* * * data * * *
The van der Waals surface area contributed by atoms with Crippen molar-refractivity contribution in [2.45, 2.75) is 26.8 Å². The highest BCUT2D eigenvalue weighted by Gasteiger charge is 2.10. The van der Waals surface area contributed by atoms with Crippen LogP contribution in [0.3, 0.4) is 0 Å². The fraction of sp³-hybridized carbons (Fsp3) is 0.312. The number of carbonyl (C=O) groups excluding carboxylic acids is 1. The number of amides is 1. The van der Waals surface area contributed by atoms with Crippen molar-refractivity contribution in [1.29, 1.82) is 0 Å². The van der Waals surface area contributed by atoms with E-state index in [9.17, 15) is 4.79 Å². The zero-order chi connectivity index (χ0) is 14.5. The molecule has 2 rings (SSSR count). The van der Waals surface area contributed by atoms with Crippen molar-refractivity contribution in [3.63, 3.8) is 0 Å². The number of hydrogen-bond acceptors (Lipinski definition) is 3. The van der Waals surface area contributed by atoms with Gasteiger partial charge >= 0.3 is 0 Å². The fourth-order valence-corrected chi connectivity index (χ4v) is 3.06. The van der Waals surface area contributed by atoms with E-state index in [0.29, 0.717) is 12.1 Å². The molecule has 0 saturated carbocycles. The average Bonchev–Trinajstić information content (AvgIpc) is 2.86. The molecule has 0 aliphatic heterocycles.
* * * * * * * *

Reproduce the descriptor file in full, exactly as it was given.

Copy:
The van der Waals surface area contributed by atoms with Crippen molar-refractivity contribution in [2.45, 2.75) is 26.8 Å². The highest BCUT2D eigenvalue weighted by Gasteiger charge is 2.10. The van der Waals surface area contributed by atoms with Crippen LogP contribution in [0.3, 0.4) is 0 Å². The fraction of sp³-hybridized carbons (Fsp3) is 0.312. The number of carbonyl (C=O) groups excluding carboxylic acids is 1. The number of amides is 1. The van der Waals surface area contributed by atoms with Crippen molar-refractivity contribution in [1.29, 1.82) is 0 Å². The van der Waals surface area contributed by atoms with E-state index in [9.17, 15) is 4.79 Å². The zero-order chi connectivity index (χ0) is 14.5. The molecule has 2 rings (SSSR count). The van der Waals surface area contributed by atoms with Crippen molar-refractivity contribution in [3.63, 3.8) is 0 Å². The number of hydrogen-bond acceptors (Lipinski definition) is 3. The van der Waals surface area contributed by atoms with Gasteiger partial charge >= 0.3 is 0 Å². The fourth-order valence-corrected chi connectivity index (χ4v) is 3.06. The van der Waals surface area contributed by atoms with E-state index in [0.29, 0.717) is 12.1 Å². The molecule has 0 saturated carbocycles. The average Bonchev–Trinajstić information content (AvgIpc) is 2.86. The molecule has 0 aliphatic heterocycles.